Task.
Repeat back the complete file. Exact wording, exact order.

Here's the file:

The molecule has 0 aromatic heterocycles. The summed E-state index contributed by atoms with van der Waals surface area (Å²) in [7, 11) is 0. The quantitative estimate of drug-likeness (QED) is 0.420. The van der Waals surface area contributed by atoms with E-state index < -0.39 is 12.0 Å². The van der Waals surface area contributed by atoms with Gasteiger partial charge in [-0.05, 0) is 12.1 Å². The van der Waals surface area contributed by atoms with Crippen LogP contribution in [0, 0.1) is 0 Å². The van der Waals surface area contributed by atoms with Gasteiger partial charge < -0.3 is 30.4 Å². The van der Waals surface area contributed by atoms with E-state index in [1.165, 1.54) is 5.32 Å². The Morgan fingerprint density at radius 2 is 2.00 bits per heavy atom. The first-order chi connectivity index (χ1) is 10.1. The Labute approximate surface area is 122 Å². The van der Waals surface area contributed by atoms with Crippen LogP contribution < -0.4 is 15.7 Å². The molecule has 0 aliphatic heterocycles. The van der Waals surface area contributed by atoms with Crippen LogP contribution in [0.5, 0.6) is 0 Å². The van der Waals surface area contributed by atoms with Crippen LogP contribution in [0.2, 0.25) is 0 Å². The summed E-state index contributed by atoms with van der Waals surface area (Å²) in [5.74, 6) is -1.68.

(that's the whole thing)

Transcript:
The molecule has 0 aromatic heterocycles. The summed E-state index contributed by atoms with van der Waals surface area (Å²) in [7, 11) is 0. The quantitative estimate of drug-likeness (QED) is 0.420. The van der Waals surface area contributed by atoms with E-state index < -0.39 is 12.0 Å². The van der Waals surface area contributed by atoms with Gasteiger partial charge in [-0.05, 0) is 12.1 Å². The van der Waals surface area contributed by atoms with Crippen LogP contribution in [0, 0.1) is 0 Å². The van der Waals surface area contributed by atoms with Gasteiger partial charge < -0.3 is 30.4 Å². The van der Waals surface area contributed by atoms with E-state index in [1.165, 1.54) is 5.32 Å². The Morgan fingerprint density at radius 2 is 2.00 bits per heavy atom. The first-order chi connectivity index (χ1) is 10.1. The Labute approximate surface area is 122 Å². The van der Waals surface area contributed by atoms with Crippen LogP contribution < -0.4 is 15.7 Å². The molecule has 0 aliphatic heterocycles. The van der Waals surface area contributed by atoms with Crippen LogP contribution in [0.5, 0.6) is 0 Å². The van der Waals surface area contributed by atoms with Crippen LogP contribution in [0.2, 0.25) is 0 Å². The summed E-state index contributed by atoms with van der Waals surface area (Å²) in [5.74, 6) is -1.68.